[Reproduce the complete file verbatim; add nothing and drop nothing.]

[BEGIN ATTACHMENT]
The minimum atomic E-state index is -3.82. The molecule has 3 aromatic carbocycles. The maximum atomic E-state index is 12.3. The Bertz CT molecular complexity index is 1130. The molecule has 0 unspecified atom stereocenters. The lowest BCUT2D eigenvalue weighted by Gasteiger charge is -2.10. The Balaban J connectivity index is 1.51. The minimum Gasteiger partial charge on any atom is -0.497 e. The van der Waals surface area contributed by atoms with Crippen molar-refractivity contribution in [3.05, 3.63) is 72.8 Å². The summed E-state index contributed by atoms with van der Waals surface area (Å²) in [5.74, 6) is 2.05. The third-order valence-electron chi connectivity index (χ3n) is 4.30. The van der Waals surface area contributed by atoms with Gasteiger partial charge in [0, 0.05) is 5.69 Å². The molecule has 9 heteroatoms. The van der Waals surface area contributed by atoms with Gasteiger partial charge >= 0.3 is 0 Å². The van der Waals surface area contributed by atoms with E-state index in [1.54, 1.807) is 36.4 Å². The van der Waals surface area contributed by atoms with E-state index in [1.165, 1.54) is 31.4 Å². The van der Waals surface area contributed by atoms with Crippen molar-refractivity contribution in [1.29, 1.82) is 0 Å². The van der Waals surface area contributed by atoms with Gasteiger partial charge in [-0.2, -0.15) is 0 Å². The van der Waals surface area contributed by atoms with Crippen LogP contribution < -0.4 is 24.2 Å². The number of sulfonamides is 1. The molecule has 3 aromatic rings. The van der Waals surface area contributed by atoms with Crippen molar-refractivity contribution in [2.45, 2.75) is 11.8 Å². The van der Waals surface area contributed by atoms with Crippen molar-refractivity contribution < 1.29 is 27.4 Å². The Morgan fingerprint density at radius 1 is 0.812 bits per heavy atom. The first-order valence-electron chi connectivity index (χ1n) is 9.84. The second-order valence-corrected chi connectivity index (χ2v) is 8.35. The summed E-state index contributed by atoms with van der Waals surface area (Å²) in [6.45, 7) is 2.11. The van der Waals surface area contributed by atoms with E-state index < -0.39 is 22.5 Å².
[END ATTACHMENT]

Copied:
The minimum atomic E-state index is -3.82. The molecule has 3 aromatic carbocycles. The maximum atomic E-state index is 12.3. The Bertz CT molecular complexity index is 1130. The molecule has 0 unspecified atom stereocenters. The lowest BCUT2D eigenvalue weighted by Gasteiger charge is -2.10. The Balaban J connectivity index is 1.51. The minimum Gasteiger partial charge on any atom is -0.497 e. The van der Waals surface area contributed by atoms with Crippen molar-refractivity contribution in [3.05, 3.63) is 72.8 Å². The summed E-state index contributed by atoms with van der Waals surface area (Å²) in [5.74, 6) is 2.05. The third-order valence-electron chi connectivity index (χ3n) is 4.30. The van der Waals surface area contributed by atoms with Gasteiger partial charge in [0, 0.05) is 5.69 Å². The molecule has 9 heteroatoms. The van der Waals surface area contributed by atoms with Gasteiger partial charge >= 0.3 is 0 Å². The van der Waals surface area contributed by atoms with E-state index in [1.54, 1.807) is 36.4 Å². The van der Waals surface area contributed by atoms with E-state index in [1.165, 1.54) is 31.4 Å². The van der Waals surface area contributed by atoms with Crippen molar-refractivity contribution in [1.29, 1.82) is 0 Å². The van der Waals surface area contributed by atoms with Gasteiger partial charge in [-0.2, -0.15) is 0 Å². The van der Waals surface area contributed by atoms with Crippen LogP contribution < -0.4 is 24.2 Å². The number of sulfonamides is 1. The molecule has 3 aromatic rings. The van der Waals surface area contributed by atoms with Crippen molar-refractivity contribution in [2.45, 2.75) is 11.8 Å². The van der Waals surface area contributed by atoms with Crippen molar-refractivity contribution < 1.29 is 27.4 Å². The Morgan fingerprint density at radius 1 is 0.812 bits per heavy atom. The first-order valence-electron chi connectivity index (χ1n) is 9.84. The second-order valence-corrected chi connectivity index (χ2v) is 8.35. The summed E-state index contributed by atoms with van der Waals surface area (Å²) in [6.45, 7) is 2.11. The van der Waals surface area contributed by atoms with E-state index < -0.39 is 22.5 Å².